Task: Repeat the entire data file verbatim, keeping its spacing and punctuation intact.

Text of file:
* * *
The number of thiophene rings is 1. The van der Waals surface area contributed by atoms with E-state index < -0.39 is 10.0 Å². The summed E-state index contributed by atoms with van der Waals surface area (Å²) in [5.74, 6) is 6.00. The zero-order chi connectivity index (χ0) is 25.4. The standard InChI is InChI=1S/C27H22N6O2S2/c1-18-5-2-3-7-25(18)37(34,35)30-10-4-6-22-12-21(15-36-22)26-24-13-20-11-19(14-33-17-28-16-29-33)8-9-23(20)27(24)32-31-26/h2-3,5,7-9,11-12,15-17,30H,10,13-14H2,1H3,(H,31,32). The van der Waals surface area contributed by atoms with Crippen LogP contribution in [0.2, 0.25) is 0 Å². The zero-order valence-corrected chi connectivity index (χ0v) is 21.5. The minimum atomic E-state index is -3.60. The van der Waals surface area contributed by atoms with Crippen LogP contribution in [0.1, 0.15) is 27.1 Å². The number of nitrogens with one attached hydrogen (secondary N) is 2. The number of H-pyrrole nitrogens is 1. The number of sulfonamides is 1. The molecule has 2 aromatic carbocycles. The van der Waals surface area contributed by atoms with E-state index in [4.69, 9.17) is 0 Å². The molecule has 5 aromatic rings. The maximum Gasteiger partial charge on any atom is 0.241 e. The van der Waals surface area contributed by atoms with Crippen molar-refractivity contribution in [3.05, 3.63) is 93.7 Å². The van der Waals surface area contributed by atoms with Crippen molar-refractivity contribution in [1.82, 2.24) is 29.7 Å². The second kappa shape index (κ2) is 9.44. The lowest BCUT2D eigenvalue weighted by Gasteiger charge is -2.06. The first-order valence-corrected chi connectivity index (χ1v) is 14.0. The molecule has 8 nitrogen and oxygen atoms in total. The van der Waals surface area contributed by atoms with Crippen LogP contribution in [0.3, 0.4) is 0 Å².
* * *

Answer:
The number of thiophene rings is 1. The van der Waals surface area contributed by atoms with E-state index < -0.39 is 10.0 Å². The summed E-state index contributed by atoms with van der Waals surface area (Å²) in [5.74, 6) is 6.00. The zero-order chi connectivity index (χ0) is 25.4. The standard InChI is InChI=1S/C27H22N6O2S2/c1-18-5-2-3-7-25(18)37(34,35)30-10-4-6-22-12-21(15-36-22)26-24-13-20-11-19(14-33-17-28-16-29-33)8-9-23(20)27(24)32-31-26/h2-3,5,7-9,11-12,15-17,30H,10,13-14H2,1H3,(H,31,32). The van der Waals surface area contributed by atoms with Crippen LogP contribution in [0.2, 0.25) is 0 Å². The zero-order valence-corrected chi connectivity index (χ0v) is 21.5. The minimum atomic E-state index is -3.60. The van der Waals surface area contributed by atoms with Crippen LogP contribution in [0.1, 0.15) is 27.1 Å². The number of nitrogens with one attached hydrogen (secondary N) is 2. The number of H-pyrrole nitrogens is 1. The number of sulfonamides is 1. The molecule has 2 aromatic carbocycles. The van der Waals surface area contributed by atoms with E-state index in [4.69, 9.17) is 0 Å². The molecule has 5 aromatic rings. The maximum Gasteiger partial charge on any atom is 0.241 e. The van der Waals surface area contributed by atoms with Crippen molar-refractivity contribution in [3.05, 3.63) is 93.7 Å². The van der Waals surface area contributed by atoms with Crippen molar-refractivity contribution in [1.82, 2.24) is 29.7 Å². The second kappa shape index (κ2) is 9.44. The lowest BCUT2D eigenvalue weighted by Gasteiger charge is -2.06. The first-order valence-corrected chi connectivity index (χ1v) is 14.0. The molecule has 8 nitrogen and oxygen atoms in total. The van der Waals surface area contributed by atoms with Crippen LogP contribution in [0.3, 0.4) is 0 Å².